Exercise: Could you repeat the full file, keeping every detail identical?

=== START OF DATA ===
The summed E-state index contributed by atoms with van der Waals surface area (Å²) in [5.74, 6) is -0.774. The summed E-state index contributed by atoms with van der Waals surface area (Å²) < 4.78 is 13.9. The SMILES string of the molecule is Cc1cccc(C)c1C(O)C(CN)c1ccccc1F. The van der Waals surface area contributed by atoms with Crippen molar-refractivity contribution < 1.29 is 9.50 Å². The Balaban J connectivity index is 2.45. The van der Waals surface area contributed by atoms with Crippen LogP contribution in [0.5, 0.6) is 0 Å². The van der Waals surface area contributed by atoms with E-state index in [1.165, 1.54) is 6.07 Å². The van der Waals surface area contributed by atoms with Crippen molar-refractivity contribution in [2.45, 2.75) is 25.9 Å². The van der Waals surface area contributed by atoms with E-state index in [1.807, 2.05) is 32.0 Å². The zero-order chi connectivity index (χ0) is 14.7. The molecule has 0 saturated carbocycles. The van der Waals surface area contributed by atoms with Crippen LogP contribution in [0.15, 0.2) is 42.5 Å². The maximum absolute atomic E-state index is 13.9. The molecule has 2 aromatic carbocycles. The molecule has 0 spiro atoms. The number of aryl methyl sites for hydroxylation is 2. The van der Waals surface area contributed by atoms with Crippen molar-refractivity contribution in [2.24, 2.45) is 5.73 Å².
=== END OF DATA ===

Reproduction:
The summed E-state index contributed by atoms with van der Waals surface area (Å²) in [5.74, 6) is -0.774. The summed E-state index contributed by atoms with van der Waals surface area (Å²) < 4.78 is 13.9. The SMILES string of the molecule is Cc1cccc(C)c1C(O)C(CN)c1ccccc1F. The van der Waals surface area contributed by atoms with Crippen molar-refractivity contribution < 1.29 is 9.50 Å². The Balaban J connectivity index is 2.45. The van der Waals surface area contributed by atoms with Crippen LogP contribution in [0.5, 0.6) is 0 Å². The van der Waals surface area contributed by atoms with E-state index in [1.165, 1.54) is 6.07 Å². The van der Waals surface area contributed by atoms with Crippen molar-refractivity contribution in [2.45, 2.75) is 25.9 Å². The van der Waals surface area contributed by atoms with E-state index in [1.807, 2.05) is 32.0 Å². The zero-order chi connectivity index (χ0) is 14.7. The molecule has 0 saturated carbocycles. The van der Waals surface area contributed by atoms with Crippen LogP contribution in [0.15, 0.2) is 42.5 Å². The maximum absolute atomic E-state index is 13.9. The molecule has 2 aromatic carbocycles. The molecule has 0 spiro atoms. The number of aryl methyl sites for hydroxylation is 2. The van der Waals surface area contributed by atoms with Crippen molar-refractivity contribution in [2.24, 2.45) is 5.73 Å².